Er, wow:

Archbishop Pio Vito Pinto, Dean of the Roman Rota, told a conference in Spain that Cardinal Burke and the three cardinals who submitted the dubia to Pope Francis “could lose their Cardinalate” for causing “grave scandal” by making the dubia public. The Dean of the Roman Rota went on to accuse Cardinals Raymond Burke, Carlo Caffarra, Walter Brandmüller and Joachim Meisner of questioning the Holy Spirit. Archbishop  Pio Vito Pinto made his astounding accusations during a conference to religious in Spain.

Archbishop Pio Vito’s indictment against the four cardinals, and other people who question Pope Francis and Amoris Laetitia, was that they not only questioned one synod of bishops on marriage and the family, but two synods, about which,  “The action of the Holy Spirit can not be doubted.”.

The Dean of the Roman Rota went on to clarify that the Pope did not have to strip the four senior cardinals of their “cardinalate”, but that he could do it.

Deacon Nick Donnelly, author of that post, cites the canon law statute granting the cardinals the right to say what they said. The text of canon law reads (emphasis is Dn Nick’s):

According to the knowledge, competence, and prestige which they possess, they have the right and even at times the duty to manifest to the sacred pastors their opinion on matters which pertain to the good of the Church and to make their opinion known to the rest of the Christian faithful, without prejudice to the integrity of faith and morals, with reverence toward their pastors, and attentive to common advantage and the dignity of persons. (Can. 212 §3).

If the archbishop tried to pull that, the Vatican would be in an extremely grave public crisis. But what if the Pope did it directly? Canon law states:

Can. 331 The bishop of the Roman Church, in whom continues the office given by the Lord uniquely to Peter, the first of the Apostles, and to be transmitted to his successors, is the head of the college of bishops, the Vicar of Christ, and the pastor of the universal Church on earth. By virtue of his office he possesses supreme, full, immediate, and universal ordinary power in the Church, which he is always able to exercise freely.

So, would Canon 212§3 be a valid defense for the four cardinals if Pope Francis ordered them stripped of their cardinatial rank for insubordination? Or does the pope’s “supreme, full, immediate, and universal” power over the governance of the church give him the right to overrule that canon, inasmuch as doing so would not contravene dogma or doctrine? I have no idea; if you’re a canon lawyer, please weigh in. No matter what the answer, that kind of confrontation would be an ecclesiastical bomb going off on in the heart of the Roman Catholic Church. The Pope would be saying that simply asking him to clarify a muddy teaching is enough to have your consecration elevation as a cardinal revoked. That would be the act of a tyrant, and will be seen as such by many. It’s hard to imagine how a schism would be avoided.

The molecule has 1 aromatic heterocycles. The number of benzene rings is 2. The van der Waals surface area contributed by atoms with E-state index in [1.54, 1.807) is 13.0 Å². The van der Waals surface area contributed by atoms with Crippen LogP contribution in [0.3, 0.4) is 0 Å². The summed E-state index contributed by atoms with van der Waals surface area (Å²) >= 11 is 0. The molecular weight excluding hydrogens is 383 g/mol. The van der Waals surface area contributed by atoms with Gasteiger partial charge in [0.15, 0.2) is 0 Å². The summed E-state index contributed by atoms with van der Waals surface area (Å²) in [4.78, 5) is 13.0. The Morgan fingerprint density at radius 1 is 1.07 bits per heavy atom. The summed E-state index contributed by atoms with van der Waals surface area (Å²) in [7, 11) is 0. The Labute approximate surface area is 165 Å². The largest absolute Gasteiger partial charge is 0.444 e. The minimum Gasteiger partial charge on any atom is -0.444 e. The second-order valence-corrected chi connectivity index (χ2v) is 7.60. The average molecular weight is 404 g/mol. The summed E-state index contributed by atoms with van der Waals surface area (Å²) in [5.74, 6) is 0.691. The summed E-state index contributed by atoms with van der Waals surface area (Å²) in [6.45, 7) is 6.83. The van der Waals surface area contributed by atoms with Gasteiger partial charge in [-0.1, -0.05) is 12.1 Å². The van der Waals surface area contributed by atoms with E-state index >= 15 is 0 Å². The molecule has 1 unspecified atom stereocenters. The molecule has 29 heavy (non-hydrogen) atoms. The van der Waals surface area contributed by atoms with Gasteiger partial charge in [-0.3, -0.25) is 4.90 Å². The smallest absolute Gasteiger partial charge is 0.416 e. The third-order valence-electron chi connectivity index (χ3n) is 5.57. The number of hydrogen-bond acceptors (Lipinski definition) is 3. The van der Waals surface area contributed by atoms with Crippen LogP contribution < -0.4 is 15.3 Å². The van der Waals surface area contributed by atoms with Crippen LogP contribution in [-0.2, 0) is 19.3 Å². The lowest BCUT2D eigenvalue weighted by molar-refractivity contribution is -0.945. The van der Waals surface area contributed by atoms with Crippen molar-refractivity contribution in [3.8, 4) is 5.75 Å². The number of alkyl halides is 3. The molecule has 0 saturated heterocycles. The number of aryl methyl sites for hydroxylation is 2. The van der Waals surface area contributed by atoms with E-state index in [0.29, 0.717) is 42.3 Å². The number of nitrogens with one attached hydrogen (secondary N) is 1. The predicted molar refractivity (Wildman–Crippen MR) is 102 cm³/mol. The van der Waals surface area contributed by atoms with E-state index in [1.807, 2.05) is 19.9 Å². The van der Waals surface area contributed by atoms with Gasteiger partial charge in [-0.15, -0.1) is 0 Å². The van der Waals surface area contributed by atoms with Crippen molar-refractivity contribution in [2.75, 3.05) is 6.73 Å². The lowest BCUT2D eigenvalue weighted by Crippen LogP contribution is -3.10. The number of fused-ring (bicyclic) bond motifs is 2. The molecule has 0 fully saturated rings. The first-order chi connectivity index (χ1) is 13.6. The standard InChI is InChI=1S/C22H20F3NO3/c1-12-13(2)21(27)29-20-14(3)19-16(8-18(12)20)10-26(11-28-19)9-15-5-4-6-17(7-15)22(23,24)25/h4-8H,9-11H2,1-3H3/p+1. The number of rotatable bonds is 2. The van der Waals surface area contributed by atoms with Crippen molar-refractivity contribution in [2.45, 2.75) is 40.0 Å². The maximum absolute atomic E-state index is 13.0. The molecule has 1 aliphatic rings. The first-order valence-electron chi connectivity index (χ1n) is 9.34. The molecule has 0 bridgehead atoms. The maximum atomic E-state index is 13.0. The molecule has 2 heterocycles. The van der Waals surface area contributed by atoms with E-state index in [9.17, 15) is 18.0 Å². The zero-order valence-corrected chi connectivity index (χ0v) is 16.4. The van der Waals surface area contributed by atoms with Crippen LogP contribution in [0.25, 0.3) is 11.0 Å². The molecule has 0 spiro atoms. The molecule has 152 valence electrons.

Are you wondering why this is so important, and why the four cardinals are demanding that the Pope clarify church teaching? John Zmirak has an FAQ explaining the issue and the stakes. Excerpt:

Q: So what does this mean for the authority of your church?

A: If Pope Francis does not reverse course and reconcile his teaching on divorce and remarriage with perennial church teaching, but instead makes a new teaching binding on all Catholics, then he will be teaching heresy — full stop, and imposing it on the whole Church. If infallibility doesn’t stop that, I don’t see what use it is.

Q: Can’t you just declare him a heretic and depose him?

A: No, we cannot. Vatican I in 1870 taught that popes can teach infallibly, and that they cannot be judged by anyone or ever removed from office.

Q: But God can’t contradict Himself either. He can’t let you teach one thing at the Council of Trent, then the opposite today.

A: No, He can’t.

Q: How can the doctrine of papal infallibility survive this?